Srinivasan’s record during his just under three years as a judge suggests that his approach to the law is similar to other mainline Democratic appointees. Among other things, Srinivasan authored an opinion reinstating minimum wage and overtime protections for home care workers after those protections were cut off by a trial judge’s order. And he was one of three judges on a panel that refused to halt the Obama administration’s Clean Power Plan, it’s most aggressive effort to fight climate change. (Shortly before Scalia’s death, the Supreme Court’s conservative bloc halted this effort on their own, over the dissent of all four of the Court’s liberals.)
The case challenging the Clean Power Plan remains ongoing, however, and it is still pending before the panel that includes Judge Srinivasan. Thus, nominating Srinivasan presents some risk for the president because it could lead to a different judge being swapped in to hear this case. Should Srinivasan be confirmed to the Supreme Court, he would also need to recuse from the case because he already ruled on the request to temporarily halt the Plan as a circuit judge. Some of the White House’s liberal allies have also expressed concerns about Srinivasan’s record prior to becoming a judge; his past clients include ExxonMobil and former Enron CEO Jeff Skilling.
Judge Jane Kelly
By the ultra-elite standards of the very top echelons of the legal profession, Judge Jane Kelly does not have the same eye-popping credentials as Srinivasan. After graduating with honors from Harvard Law, Kelly clerked for a U.S. Court of Appeals judge, but never for a Supreme Court justice. While Srinivasan made a name for himself in DC as one of the nation’s top Supreme Court litigators, Kelly toiled in relative obscurity in Cedar Rapids, Iowa.
Dismissing Kelly’s credentials because they do not match up with Srinivasan’s, however, is a bit like labeling Wonder Woman a weakling because she does not pack quite as much of a punch as Superman. Elite law firms currently offer a signing bonus of up to $75,000 for recent law graduates fresh out of a federal circuit clerkship, and that’s in addition to a starting salary in the mid-to-high $100,000s. So Kelly could have enjoyed a very lavish life in a prestigious legal practice.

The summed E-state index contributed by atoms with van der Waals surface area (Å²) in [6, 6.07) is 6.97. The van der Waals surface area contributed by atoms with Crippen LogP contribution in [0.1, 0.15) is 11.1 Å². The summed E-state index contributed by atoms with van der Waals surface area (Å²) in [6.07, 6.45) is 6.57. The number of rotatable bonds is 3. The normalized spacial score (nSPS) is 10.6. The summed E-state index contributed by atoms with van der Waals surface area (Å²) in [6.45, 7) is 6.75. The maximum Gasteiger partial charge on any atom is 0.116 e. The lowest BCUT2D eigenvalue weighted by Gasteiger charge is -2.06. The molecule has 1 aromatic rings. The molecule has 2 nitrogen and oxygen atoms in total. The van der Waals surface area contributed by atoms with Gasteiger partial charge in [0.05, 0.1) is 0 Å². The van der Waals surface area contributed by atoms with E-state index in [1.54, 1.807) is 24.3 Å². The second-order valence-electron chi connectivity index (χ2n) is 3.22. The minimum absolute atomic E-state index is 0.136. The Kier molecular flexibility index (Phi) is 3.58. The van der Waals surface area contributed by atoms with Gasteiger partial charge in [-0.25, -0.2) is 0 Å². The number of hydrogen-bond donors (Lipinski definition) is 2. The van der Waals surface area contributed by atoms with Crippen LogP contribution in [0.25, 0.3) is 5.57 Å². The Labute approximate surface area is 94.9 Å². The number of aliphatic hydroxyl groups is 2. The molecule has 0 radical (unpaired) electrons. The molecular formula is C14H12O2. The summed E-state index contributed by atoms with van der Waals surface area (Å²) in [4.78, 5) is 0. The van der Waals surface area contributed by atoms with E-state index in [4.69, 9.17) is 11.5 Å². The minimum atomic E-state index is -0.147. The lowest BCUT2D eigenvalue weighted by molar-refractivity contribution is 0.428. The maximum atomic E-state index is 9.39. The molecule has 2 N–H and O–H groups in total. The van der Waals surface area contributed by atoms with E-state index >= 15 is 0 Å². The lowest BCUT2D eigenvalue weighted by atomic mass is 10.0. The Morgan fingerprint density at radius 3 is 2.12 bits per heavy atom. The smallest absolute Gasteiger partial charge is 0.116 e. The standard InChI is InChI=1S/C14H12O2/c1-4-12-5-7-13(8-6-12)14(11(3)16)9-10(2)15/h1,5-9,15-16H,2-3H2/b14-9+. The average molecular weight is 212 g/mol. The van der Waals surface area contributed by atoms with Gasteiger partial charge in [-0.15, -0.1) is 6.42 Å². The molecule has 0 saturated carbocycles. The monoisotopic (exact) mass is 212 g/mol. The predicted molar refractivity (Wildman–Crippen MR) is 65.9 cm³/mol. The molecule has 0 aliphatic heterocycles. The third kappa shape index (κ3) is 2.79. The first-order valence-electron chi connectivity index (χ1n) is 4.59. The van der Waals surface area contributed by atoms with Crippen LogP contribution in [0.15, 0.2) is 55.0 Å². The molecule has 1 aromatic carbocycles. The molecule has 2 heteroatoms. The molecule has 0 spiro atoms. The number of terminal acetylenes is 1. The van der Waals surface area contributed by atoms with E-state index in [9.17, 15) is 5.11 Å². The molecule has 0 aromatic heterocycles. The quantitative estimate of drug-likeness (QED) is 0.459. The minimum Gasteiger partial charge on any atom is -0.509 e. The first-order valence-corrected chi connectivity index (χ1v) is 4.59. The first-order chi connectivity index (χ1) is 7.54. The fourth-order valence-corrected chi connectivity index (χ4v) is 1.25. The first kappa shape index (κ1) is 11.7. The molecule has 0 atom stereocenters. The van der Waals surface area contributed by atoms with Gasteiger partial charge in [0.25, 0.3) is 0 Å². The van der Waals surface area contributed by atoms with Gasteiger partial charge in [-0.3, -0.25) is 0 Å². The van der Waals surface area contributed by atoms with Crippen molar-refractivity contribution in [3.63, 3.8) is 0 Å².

She turned this life down to become a public defender, a job she held until her appointment to the Eighth Circuit in 2013. She continued to do that job even after she was attacked by an unknown assailant and left for dead while jogging in 2004. “After having that happen to her,” former Sen. Tom Harkin (D-IA) later said about Kelly, “she went right back to work sticking up for the constitutional rights of people accused by the federal government. To me, that was a mark of real character and sort of inner strength and resolve that something like that was not going to make her throw in the towel.”
A Kelly nomination could also embarrass Senate Judiciary Chair Chuck Grassley (R-IA), who has thus far refused to consider anyone that President Obama names to fill Scalia’s seat. Grassley praised her nomination to the Eighth Circuit, quoting a friend of his on the federal bench who praised her “exceptionally keen intellect” and concluded that “she will be a welcomed addition to the Court if confirmed.” If Kelly is the nominee, expect videos like this one, where Grassley urges his colleagues to confirm her, to become a stable of cable news coverage of the nomination:
Chief Judge Merrick Garland
Chief Judge Merrick Garland of the DC Circuit is the sort of nominee that Obama and Senate Republicans might agree to elevate to the Supreme Court as a compromise, if compromise is actually possible with the current Senate majority. Garland, who President Clinton appointed to the DC Circuit in 1997, is far and away the oldest candidate among the four the White House is reportedly vetting — he’s 63. In nearly two decades on the bench, Garland has also built a fairly centrist record.